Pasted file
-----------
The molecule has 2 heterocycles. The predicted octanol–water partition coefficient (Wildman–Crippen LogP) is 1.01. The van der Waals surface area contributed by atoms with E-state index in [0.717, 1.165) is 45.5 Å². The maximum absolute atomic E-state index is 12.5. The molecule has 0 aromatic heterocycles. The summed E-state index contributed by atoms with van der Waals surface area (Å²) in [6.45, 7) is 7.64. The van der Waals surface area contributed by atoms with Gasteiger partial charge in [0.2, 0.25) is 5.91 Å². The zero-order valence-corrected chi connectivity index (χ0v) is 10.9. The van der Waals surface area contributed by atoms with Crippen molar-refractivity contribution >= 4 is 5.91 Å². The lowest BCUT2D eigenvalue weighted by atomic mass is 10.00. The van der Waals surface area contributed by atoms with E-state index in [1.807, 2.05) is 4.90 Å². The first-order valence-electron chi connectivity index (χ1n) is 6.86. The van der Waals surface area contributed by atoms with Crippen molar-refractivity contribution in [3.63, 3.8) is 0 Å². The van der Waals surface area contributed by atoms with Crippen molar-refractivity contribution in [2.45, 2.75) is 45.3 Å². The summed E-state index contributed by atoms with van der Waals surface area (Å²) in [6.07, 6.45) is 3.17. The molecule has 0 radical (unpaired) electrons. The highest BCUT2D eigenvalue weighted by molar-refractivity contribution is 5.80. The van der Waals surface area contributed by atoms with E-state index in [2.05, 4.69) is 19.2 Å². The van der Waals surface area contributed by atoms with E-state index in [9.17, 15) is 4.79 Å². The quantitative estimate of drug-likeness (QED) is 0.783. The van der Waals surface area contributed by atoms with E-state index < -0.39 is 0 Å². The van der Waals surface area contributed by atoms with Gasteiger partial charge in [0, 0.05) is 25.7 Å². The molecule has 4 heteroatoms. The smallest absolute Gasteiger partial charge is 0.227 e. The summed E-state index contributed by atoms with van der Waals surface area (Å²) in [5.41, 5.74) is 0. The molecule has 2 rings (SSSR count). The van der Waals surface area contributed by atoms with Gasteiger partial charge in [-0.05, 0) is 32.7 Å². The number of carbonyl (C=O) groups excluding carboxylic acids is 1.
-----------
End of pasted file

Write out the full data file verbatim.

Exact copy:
The molecule has 2 heterocycles. The predicted octanol–water partition coefficient (Wildman–Crippen LogP) is 1.01. The van der Waals surface area contributed by atoms with E-state index in [0.717, 1.165) is 45.5 Å². The maximum absolute atomic E-state index is 12.5. The molecule has 0 aromatic heterocycles. The summed E-state index contributed by atoms with van der Waals surface area (Å²) in [6.45, 7) is 7.64. The van der Waals surface area contributed by atoms with Gasteiger partial charge in [0.2, 0.25) is 5.91 Å². The zero-order valence-corrected chi connectivity index (χ0v) is 10.9. The van der Waals surface area contributed by atoms with Crippen molar-refractivity contribution >= 4 is 5.91 Å². The lowest BCUT2D eigenvalue weighted by atomic mass is 10.00. The van der Waals surface area contributed by atoms with E-state index in [1.807, 2.05) is 4.90 Å². The first-order valence-electron chi connectivity index (χ1n) is 6.86. The van der Waals surface area contributed by atoms with Crippen molar-refractivity contribution in [3.63, 3.8) is 0 Å². The van der Waals surface area contributed by atoms with Crippen molar-refractivity contribution in [2.45, 2.75) is 45.3 Å². The summed E-state index contributed by atoms with van der Waals surface area (Å²) in [6.07, 6.45) is 3.17. The molecule has 0 radical (unpaired) electrons. The highest BCUT2D eigenvalue weighted by molar-refractivity contribution is 5.80. The van der Waals surface area contributed by atoms with E-state index in [2.05, 4.69) is 19.2 Å². The van der Waals surface area contributed by atoms with E-state index in [9.17, 15) is 4.79 Å². The quantitative estimate of drug-likeness (QED) is 0.783. The van der Waals surface area contributed by atoms with E-state index < -0.39 is 0 Å². The van der Waals surface area contributed by atoms with Gasteiger partial charge in [0, 0.05) is 25.7 Å². The molecule has 4 heteroatoms. The smallest absolute Gasteiger partial charge is 0.227 e. The summed E-state index contributed by atoms with van der Waals surface area (Å²) in [5.41, 5.74) is 0. The molecule has 2 rings (SSSR count). The van der Waals surface area contributed by atoms with Gasteiger partial charge in [-0.05, 0) is 32.7 Å². The number of carbonyl (C=O) groups excluding carboxylic acids is 1.